The Obamacare contraception mandate was a major issue in the 2012 presidential campaign, and the left may soon be pushing for taxpayer-funded abortafacient drugs for young girls as part of the 2016 campaign strategy.
The issue appeared earlier this week in the New York Times’ “Room for Debate” blog. At issue is a growing debate arising out of Colorado.Details
More than a dozen states that opted to expand Medicaid under the Affordable Care Act have seen enrollments surge way beyond projections, raising concerns that the added costs will strain their budgets when federal aid is scaled back starting in two years.
Some lawmakers warn the price of expanding the health care program for poor and lower-income Americans could mean less money available for other state services, including education.Details
President Obama says he’s “feeling pretty good” about the Affordable Care Act in the wake of King v. Burwell, the June 25 U.S. Supreme Court ruling that upheld the flow of means-tested subsidies through the federally operated health insurance exchange, HealthCare.gov.Details
What’s behind the huge premium increases on the Obamacare exchanges?
Supporters and opponents offer wildly different explanations and theories. They all pore over the data and get into the details of who is signing up, what the risk pools look like, and other things actuaries find exciting.Details
The flurry of announced and rumored mergers in the health insurance sector has focused attention on how the Antitrust Division of the Department of Justice (DOJ) might assess the combination of some (or all) of the big five players (in order of size by revenues: UnitedHealth, Anthem, Aetna, Humana, Cigna).Details
Americans who purchase health insurance on the Affordable Care Act’s exchanges should buckle up. Within the month, state regulators will begin approving premium hikes for plans sold in every state. The Centers for Medicare and Medicaid Services (CMS) has already released the premium increases that health insurers have requested for their 2016 plans. By law, insurers must receive regulatory approval for any increase more than 10%—and more than 10% is what many of them want.Details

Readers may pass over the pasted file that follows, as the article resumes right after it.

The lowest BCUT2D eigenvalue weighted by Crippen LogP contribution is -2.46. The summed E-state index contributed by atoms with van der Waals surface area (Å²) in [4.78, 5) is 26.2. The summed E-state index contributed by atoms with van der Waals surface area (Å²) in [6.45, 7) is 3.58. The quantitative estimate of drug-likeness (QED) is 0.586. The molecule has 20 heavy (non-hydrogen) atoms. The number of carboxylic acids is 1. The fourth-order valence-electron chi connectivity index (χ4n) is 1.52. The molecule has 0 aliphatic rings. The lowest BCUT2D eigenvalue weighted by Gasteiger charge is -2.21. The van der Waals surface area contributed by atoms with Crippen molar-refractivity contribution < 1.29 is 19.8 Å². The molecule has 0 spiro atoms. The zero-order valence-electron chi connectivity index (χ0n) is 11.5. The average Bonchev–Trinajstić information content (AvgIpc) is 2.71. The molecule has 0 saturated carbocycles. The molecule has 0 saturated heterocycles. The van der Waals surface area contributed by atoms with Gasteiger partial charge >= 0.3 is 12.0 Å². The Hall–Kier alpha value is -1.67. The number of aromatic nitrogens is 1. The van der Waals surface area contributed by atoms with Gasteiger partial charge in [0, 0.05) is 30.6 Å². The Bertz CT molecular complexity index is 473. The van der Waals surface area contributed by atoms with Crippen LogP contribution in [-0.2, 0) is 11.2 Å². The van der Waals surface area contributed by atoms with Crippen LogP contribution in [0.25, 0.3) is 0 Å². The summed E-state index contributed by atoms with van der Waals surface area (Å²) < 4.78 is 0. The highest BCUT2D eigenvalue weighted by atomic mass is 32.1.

California lawmakers and activists are spearheading a first-in-the-nation plan to let undocumented immigrants buy Obamacare health insurance.
Supporters say the California proposal, which would need federal approval and couldn’t start until 2017, is the next logical step in expanding health insurance to a population that was intentionally excluded from the president’s health-care law. But uniting the two highly combustible issues of Obamacare and immigration could reignite a fierce health-care reform controversy.
After failing to persuade his Legislature to expand Medicaid, Gov. Bill Walker of Alaska said Thursday that he planned to unilaterally accept the federal funds available to cover more low-income residents under the program.Details
Less than three months ago, House and Senate Republicans passed a budget-conference agreement that said, “The conference agreement affirms the use of reconciliation for the sole purpose of repealing the President’s job-killing health care law.” Despite this seemingly clear language, House and Senate leadership have yet to commit to using reconciliation for the purpose of sending to President Obama’s desk a bill that would repeal all or most of Obamacare. But using reconciliation for that purpose would be useful — not because it would actually repeal Obamacare (Obama would simply veto the legislation) but because it would help pave the way to repeal in 2017, by serving as a trial run and helping to confirm Republicans’ resolve.Details